Someone was recently talking about young people graduating high school and how, in the years following, their mind changes as they start learning “what it takes to live.”
What it takes to live.
The phrase jumped out at me. The words are so simple, but I noticed them because I thought they were a great summary of what we’re all doing from the time we’re born until we die. It’s the toil that drives all human behavior.
When we’re getting an education, making friends, seeking employment, and dreaming of what to make of ourselves, we’re simply figuring out what it takes to live.
And what does it take to live, exactly? I don’t know, and thankfully I don’t have to answer it. I thought the phrase was great on its own. But if I had to take a stab at answering it, I’d probably look to some psychological model.
I know almost nothing about psychology, but you might have heard of the model that ranks human needs called Maslow’s Hierarchy of Needs.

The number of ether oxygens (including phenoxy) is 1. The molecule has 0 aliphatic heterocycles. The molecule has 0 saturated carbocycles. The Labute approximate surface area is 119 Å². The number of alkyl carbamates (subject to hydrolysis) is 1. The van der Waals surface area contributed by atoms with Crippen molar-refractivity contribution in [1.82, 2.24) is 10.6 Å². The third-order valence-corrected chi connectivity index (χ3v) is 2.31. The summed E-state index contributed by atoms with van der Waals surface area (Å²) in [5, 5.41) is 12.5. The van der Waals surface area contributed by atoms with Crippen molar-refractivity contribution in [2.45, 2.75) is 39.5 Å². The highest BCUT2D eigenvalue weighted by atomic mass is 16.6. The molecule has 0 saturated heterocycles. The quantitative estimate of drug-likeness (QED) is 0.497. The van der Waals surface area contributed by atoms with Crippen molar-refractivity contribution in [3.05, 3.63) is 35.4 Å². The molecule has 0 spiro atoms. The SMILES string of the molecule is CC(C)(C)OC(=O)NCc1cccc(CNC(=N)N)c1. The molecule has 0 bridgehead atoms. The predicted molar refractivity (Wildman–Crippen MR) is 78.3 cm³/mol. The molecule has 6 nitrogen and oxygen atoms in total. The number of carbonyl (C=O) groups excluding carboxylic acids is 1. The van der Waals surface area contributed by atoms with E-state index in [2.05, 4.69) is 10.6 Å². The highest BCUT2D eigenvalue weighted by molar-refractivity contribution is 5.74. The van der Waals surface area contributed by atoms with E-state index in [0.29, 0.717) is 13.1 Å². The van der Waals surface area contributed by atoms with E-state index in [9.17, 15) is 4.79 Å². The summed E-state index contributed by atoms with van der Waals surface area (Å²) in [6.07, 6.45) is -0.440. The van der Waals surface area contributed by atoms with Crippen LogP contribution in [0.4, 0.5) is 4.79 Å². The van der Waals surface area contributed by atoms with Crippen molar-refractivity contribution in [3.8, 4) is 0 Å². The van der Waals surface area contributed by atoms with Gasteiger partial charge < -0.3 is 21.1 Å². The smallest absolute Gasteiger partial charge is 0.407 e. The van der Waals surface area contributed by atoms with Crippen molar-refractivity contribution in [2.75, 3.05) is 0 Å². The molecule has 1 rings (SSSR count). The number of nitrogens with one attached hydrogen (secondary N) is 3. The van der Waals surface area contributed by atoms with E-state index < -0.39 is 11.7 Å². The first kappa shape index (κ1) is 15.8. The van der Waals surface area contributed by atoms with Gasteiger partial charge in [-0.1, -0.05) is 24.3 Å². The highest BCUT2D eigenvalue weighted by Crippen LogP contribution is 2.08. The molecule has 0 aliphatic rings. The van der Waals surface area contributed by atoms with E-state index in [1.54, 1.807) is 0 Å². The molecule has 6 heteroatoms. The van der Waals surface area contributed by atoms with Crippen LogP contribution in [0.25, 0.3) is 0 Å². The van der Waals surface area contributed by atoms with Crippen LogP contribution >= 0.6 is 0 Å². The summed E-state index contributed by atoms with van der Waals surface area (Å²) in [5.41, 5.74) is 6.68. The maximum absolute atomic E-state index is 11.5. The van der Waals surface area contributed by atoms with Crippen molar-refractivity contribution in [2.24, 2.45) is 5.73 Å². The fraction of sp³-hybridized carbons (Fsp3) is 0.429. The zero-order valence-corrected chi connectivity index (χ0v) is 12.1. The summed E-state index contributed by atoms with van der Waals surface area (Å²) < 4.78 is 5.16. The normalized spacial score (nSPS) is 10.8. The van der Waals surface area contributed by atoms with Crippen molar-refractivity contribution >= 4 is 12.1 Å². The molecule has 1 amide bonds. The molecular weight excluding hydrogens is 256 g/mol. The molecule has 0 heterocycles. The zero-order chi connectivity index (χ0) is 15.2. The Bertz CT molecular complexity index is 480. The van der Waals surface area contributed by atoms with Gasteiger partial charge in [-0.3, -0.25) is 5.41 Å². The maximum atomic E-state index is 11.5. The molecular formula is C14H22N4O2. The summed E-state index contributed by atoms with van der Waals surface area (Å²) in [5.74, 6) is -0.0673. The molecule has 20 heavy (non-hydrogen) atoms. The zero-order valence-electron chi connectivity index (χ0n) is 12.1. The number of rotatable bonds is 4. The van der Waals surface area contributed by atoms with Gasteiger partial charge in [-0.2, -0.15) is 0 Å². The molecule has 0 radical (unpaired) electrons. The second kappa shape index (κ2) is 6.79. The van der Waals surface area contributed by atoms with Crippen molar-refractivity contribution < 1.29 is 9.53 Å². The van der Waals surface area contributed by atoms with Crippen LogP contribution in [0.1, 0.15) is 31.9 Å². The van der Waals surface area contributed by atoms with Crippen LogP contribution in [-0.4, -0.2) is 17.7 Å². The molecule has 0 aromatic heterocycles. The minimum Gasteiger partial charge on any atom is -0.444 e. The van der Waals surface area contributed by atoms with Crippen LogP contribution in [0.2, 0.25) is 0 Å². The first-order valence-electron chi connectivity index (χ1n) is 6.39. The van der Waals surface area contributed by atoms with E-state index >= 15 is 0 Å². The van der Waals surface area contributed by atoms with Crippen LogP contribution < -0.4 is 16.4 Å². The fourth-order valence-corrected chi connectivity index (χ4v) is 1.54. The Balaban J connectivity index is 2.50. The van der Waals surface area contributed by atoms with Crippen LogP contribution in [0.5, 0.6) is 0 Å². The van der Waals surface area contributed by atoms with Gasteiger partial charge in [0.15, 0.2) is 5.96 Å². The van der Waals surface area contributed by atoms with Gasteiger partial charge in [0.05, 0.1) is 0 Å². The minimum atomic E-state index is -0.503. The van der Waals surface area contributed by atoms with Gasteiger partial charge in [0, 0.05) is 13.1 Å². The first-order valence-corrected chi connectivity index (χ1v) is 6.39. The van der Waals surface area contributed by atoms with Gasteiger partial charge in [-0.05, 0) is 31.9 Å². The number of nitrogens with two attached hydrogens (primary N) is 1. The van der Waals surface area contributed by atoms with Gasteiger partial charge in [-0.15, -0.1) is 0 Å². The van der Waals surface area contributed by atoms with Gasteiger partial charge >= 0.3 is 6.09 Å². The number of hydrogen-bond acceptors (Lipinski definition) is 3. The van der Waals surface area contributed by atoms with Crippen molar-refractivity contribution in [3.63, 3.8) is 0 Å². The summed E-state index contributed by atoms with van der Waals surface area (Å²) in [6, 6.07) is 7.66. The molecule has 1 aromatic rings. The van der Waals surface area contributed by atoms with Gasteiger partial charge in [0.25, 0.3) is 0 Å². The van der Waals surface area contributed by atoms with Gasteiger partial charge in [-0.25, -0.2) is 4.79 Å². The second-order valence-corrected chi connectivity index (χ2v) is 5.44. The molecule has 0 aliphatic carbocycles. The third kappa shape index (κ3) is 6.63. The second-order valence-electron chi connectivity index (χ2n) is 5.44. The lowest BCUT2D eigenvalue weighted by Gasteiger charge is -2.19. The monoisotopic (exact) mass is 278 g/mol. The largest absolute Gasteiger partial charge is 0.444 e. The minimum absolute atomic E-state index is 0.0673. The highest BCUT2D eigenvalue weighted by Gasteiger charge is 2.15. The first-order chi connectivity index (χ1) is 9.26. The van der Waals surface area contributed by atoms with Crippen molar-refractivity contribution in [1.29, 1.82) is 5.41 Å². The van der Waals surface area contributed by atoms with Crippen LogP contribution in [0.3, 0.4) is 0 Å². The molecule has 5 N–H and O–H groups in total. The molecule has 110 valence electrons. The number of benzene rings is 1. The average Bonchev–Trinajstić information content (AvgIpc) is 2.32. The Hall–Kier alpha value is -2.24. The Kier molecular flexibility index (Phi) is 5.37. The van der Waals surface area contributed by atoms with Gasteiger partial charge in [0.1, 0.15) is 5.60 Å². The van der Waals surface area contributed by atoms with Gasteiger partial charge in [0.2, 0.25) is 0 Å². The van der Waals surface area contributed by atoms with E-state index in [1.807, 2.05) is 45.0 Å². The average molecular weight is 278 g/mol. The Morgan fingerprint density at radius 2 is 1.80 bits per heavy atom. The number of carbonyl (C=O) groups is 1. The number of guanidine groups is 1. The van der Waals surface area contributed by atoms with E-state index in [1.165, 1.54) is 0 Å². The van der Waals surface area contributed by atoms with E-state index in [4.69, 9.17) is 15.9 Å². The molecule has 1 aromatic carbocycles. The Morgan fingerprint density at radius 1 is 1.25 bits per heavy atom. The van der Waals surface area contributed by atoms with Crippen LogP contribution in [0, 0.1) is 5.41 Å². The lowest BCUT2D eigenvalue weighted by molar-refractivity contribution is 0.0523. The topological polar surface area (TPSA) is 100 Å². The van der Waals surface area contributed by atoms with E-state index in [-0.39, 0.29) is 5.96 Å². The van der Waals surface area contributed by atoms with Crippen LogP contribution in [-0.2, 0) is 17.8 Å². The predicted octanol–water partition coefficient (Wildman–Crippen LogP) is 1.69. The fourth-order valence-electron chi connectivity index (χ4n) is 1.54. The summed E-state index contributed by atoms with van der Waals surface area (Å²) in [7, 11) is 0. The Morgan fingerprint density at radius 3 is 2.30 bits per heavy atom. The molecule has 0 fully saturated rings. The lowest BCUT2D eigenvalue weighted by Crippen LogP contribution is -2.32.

(I would probably place morality lower on the chart. It seems more foundational. Worship has not only been all-important for the vast majority of all humans in history, but some have argued pretty convincingly that everyone worships. Everyone ascribes ultimate value to something—looks to something to make them okay and to make life worth living—even if that works out differently from person to person and even if it’s not directed towards a god at all.)
What I just learned about the Hierarchy from this article is that the first 4 tiers of needs are considered “Deficiency Needs” and the top tier is considered a “Growth Need.”
The motivation for meeting the deficiency needs decreases as the needs are met, whereas motivation for the growth need increases as the need is met.
The longer you go without food, water, shelter, clothing, security, safety, friends, the feeling of accomplishment, the more intense your motivation is to get them. Once you get them, your motivation and pursuit of them drops.
Yet the more you engage in creative activities, the more you want them. This explains why some authors are so prolific or why some city builders never stop planning and dreaming. The more they engage in the creative process the more they want it and the more their motivation increases.
Whatever use you choose to make of this is up to you. I just find the model a helpful and accurate way of seeing human needs.